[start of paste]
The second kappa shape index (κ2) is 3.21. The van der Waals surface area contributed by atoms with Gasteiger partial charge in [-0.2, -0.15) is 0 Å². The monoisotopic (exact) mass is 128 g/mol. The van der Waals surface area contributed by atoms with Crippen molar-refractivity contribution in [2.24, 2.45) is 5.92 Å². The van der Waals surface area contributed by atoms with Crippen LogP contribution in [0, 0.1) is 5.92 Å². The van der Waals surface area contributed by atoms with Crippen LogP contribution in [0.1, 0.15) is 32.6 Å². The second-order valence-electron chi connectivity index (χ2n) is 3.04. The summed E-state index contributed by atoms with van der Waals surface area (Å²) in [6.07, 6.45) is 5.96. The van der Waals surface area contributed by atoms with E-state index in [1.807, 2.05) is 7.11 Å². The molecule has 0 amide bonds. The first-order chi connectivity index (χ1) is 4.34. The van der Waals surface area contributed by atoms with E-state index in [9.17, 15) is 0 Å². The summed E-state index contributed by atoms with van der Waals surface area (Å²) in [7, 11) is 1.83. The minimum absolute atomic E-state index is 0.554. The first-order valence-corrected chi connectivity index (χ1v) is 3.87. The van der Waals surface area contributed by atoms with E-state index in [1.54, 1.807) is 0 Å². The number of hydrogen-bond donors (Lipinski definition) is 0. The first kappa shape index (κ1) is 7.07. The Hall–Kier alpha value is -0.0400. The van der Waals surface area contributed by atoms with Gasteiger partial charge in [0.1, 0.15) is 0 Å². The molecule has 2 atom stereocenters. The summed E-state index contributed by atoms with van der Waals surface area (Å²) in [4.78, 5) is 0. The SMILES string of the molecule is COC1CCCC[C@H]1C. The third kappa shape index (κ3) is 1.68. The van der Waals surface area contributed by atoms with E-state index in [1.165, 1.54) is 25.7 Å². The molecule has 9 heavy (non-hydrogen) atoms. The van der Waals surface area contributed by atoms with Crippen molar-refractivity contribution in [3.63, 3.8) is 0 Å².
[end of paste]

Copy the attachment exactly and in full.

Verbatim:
The second kappa shape index (κ2) is 3.21. The van der Waals surface area contributed by atoms with Gasteiger partial charge in [-0.2, -0.15) is 0 Å². The monoisotopic (exact) mass is 128 g/mol. The van der Waals surface area contributed by atoms with Crippen molar-refractivity contribution in [2.24, 2.45) is 5.92 Å². The van der Waals surface area contributed by atoms with Crippen LogP contribution in [0, 0.1) is 5.92 Å². The van der Waals surface area contributed by atoms with Crippen LogP contribution in [0.1, 0.15) is 32.6 Å². The second-order valence-electron chi connectivity index (χ2n) is 3.04. The summed E-state index contributed by atoms with van der Waals surface area (Å²) in [6.07, 6.45) is 5.96. The van der Waals surface area contributed by atoms with E-state index in [1.807, 2.05) is 7.11 Å². The molecule has 0 amide bonds. The first-order chi connectivity index (χ1) is 4.34. The van der Waals surface area contributed by atoms with E-state index in [9.17, 15) is 0 Å². The summed E-state index contributed by atoms with van der Waals surface area (Å²) in [7, 11) is 1.83. The minimum absolute atomic E-state index is 0.554. The first-order valence-corrected chi connectivity index (χ1v) is 3.87. The van der Waals surface area contributed by atoms with E-state index in [1.54, 1.807) is 0 Å². The number of hydrogen-bond donors (Lipinski definition) is 0. The first kappa shape index (κ1) is 7.07. The Hall–Kier alpha value is -0.0400. The van der Waals surface area contributed by atoms with Gasteiger partial charge in [0.1, 0.15) is 0 Å². The molecule has 2 atom stereocenters. The summed E-state index contributed by atoms with van der Waals surface area (Å²) in [4.78, 5) is 0. The SMILES string of the molecule is COC1CCCC[C@H]1C. The third kappa shape index (κ3) is 1.68. The van der Waals surface area contributed by atoms with E-state index in [1.165, 1.54) is 25.7 Å². The molecule has 9 heavy (non-hydrogen) atoms. The van der Waals surface area contributed by atoms with Crippen molar-refractivity contribution in [3.63, 3.8) is 0 Å².